Don't miss




South Africa : 20 children killed in a bus crash near Pretoria

Read more


An Election in the Shadow of Terror

Read more

#TECH 24

How fintech is helping the unbanked

Read more


Turning up the heat with French firefighters

Read more


Champs-Elysées attack: What impact on Sunday's French election? (part 1)

Read more


After Brexit and Trump: World waits on French presidential election (part 2)

Read more


Battle to stop nuclear waste being buried in a French village

Read more


After Champs-Élysées attack, security takes centre stage in election campaign

Read more


Brexit: Come what May

Read more

Russia agrees to Ukraine gas deal

Latest update : 2008-02-21

Russia says it will stick to a gas-pricing deal with Ukraine, a deal to which it had agreed in principle earlier this month. (Report: A.Roy)

MOSCOW, Feb 20 (Reuters) - The prime ministers of Russia and
Ukraine said on Wednesday they would stick to gas deals reached
by their presidents earlier this month, calming fears that
Ukraine's premier could challenge the agreement.

Rows over gas between Ukraine and Russia, which supplies a
quarter of Europe's gas needs largely via Ukraine, have aroused
widespread concern since one such dispute disrupted exports to
European Union countries in January 2006.

"We have confirmed our absolute commitment to the agreement
reached by our presidents," Russian Prime Minister Viktor Zubkov
told reporters after a meeting with his Ukrainian opposite
number Yulia Tymoshenko.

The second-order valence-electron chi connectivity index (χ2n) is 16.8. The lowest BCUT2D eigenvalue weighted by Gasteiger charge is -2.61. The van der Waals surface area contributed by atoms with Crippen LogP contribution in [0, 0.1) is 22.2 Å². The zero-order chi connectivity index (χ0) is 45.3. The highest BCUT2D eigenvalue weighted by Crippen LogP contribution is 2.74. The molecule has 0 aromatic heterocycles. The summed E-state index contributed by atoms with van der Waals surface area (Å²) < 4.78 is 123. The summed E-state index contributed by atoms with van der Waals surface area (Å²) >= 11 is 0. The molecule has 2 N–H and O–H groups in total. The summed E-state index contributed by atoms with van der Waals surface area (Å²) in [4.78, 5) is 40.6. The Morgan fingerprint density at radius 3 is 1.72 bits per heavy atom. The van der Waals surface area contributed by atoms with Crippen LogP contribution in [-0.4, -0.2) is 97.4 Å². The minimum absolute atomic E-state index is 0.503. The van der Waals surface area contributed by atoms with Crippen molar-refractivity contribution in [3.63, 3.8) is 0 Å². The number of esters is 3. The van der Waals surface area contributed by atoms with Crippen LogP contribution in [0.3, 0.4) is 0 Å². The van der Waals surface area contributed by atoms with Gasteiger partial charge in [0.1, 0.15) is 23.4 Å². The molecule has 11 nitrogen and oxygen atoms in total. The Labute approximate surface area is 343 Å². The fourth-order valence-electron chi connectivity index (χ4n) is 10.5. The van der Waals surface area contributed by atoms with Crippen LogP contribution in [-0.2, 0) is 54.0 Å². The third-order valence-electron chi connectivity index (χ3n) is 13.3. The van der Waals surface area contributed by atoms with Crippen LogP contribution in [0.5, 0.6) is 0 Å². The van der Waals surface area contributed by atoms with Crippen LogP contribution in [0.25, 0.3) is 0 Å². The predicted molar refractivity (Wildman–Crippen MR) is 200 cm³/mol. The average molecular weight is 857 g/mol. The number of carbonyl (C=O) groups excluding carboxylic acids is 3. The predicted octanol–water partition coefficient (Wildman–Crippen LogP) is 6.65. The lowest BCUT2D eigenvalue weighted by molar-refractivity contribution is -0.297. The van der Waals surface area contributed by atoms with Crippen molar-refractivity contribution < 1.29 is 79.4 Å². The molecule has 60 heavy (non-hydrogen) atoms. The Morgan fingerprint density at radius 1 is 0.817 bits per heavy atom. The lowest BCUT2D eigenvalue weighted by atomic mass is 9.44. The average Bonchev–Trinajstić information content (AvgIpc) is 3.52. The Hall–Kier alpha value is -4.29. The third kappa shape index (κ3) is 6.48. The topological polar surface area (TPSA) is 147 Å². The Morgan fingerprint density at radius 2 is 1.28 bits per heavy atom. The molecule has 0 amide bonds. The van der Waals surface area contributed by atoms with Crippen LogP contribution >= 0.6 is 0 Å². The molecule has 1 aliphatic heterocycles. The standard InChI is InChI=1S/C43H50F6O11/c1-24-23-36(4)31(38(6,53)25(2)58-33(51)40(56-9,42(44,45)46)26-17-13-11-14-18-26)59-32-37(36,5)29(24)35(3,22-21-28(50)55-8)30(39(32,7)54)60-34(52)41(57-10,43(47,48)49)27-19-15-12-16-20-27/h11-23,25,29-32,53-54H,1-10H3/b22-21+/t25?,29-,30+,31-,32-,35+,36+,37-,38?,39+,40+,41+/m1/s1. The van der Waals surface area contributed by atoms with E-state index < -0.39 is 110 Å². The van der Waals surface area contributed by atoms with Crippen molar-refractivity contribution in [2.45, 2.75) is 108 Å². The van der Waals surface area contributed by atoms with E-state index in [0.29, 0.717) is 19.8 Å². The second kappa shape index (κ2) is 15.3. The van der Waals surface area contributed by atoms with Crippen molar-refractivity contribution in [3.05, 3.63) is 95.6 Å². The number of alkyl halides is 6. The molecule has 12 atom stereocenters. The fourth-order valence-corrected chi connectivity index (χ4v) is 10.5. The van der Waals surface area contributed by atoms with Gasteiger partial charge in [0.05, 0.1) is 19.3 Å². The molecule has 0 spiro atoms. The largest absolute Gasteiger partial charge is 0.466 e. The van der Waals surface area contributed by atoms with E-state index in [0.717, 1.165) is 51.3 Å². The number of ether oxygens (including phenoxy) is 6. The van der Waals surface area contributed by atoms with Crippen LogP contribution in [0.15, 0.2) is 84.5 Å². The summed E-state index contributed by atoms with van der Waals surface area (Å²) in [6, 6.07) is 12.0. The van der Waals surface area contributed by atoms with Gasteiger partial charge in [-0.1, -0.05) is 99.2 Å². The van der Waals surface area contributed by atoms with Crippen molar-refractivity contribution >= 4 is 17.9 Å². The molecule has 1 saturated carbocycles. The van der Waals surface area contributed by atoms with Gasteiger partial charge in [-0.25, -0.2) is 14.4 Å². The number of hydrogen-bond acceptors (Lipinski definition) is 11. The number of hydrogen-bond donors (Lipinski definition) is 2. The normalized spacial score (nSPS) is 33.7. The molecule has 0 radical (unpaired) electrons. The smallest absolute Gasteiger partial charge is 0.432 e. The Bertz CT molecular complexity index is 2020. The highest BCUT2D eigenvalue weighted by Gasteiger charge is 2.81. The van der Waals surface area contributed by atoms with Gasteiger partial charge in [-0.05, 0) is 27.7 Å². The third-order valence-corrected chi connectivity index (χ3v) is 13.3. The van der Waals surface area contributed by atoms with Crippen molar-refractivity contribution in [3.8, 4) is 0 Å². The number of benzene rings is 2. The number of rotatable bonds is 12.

"I can firmly say that we have outlined constructive and
absolutely effective ways of settling every single issue," said
Tymoshenko, who was to meet Russian President Vladimir Putin
later on Wednesday.

Ukrainian President Viktor Yushchenko met Putin last week
and clinched a last-minute deal to settle payment of Ukrainian
arrears for gas supplies and, over time, to eliminate
intermediaries in the gas trade.

But the Russian and Ukrainian state energy firms produced
conflicting statements following the agreement, suggesting that
final details had yet to be agreed. Ukrainian officials had said
Tymoshenko might want to start talks from scratch.

Tymoshenko, back in the office since December, had difficult
relations with Moscow during her first term as prime minister in
2005. Yushchenko, viewed more favourably in Moscow, this week
accused her government of negligence and moving too slowly in
paying off the arrears.



Relations between Yushchenko and Tymoshenko have become
strained as politicians begin gearing up for a 2010 presidential
election. Yushchenko is due back in Moscow this week for a
summit of leaders of ex-Soviet states.

Yushchenko's secretariat restated the accusations against
the government while Tymoshenko was in Moscow, saying the
impression was being created that Ukraine was delaying payments.

"The government is coming up with a variety of reasons to
justify this, which casts doubt on the country's reputation as a
reliable partner," it said.

The statement also said Tymoshenko's announcement that she
was starting talks "from scratch" was tantamount to saying her
government was ready to disavow the gas agreements.

Tymoshenko stood alongside Yushchenko in the 2004
pro-Western "Orange Revolution" that swept him to power but was
fired seven months after her appointment as prime minister. She
returned to the job last December after a snap election.

Ukraine's state gas and oil company Naftogaz said its
chairman, Oleh Dubyna, would head a delegation accompanying the
prime minister to discuss debts and details of gas shipment and

Naftogaz said on Wednesday it had paid a second tranche of
arrears of $178 million. Russian gas export monopoly Gazprom
puts the total at $1.5 billion.

Date created : 2008-02-21